Hepatitis B is a liver disease. It can be acute or chronic. Acute hepatitis B usually goes away on its own and may not need treatment.
Chronic hepatitis B is an infection that lasts more than six months. Chronic infection can lead to other health problems. Hepatitis B is treated with antiviral medications.
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Hepatitis B is caused a virus. The virus causes swelling and irritation in the liver and makes it difficult for the liver to function normally.
The hepatitis B virus (HBV) is spread by semen, vaginal secretions, saliva, blood, or body fluids from an infected person. The virus can pass from these fluids to your body through an open cut in your skin.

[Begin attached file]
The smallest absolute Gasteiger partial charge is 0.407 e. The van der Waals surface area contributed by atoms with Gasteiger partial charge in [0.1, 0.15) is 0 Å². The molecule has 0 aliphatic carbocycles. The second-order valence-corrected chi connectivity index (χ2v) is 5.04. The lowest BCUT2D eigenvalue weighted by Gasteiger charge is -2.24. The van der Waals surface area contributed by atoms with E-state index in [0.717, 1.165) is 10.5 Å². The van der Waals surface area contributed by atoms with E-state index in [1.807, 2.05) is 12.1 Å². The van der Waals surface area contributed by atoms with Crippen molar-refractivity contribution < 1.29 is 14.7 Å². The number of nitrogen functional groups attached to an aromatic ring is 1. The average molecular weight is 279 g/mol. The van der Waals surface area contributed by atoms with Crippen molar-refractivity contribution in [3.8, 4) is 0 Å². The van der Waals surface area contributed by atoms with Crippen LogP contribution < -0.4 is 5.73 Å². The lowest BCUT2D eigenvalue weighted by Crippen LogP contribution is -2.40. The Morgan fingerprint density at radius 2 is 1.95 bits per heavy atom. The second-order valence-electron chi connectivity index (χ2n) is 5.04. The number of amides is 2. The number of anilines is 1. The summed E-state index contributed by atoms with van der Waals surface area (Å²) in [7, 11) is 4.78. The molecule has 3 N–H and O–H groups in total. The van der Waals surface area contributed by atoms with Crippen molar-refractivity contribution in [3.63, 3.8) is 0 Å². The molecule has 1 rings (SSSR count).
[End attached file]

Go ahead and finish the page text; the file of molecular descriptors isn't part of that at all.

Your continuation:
A woman with hepatitis can also pass HBV to her baby during childbirth.
Last reviewedMay 2013by Marcin Chwistek, MD; Brian Randall, MD
Please be aware that this information is provided to supplement the care provided by your physician. It is neither intended nor implied to be a substitute for professional medical advice. CALL YOUR HEALTHCARE PROVIDER IMMEDIATELY IF YOU THINK YOU MAY HAVE A MEDICAL EMERGENCY. Always seek the advice of your physician or other qualified health provider prior to starting any new treatment or with any questions you may have regarding a medical condition.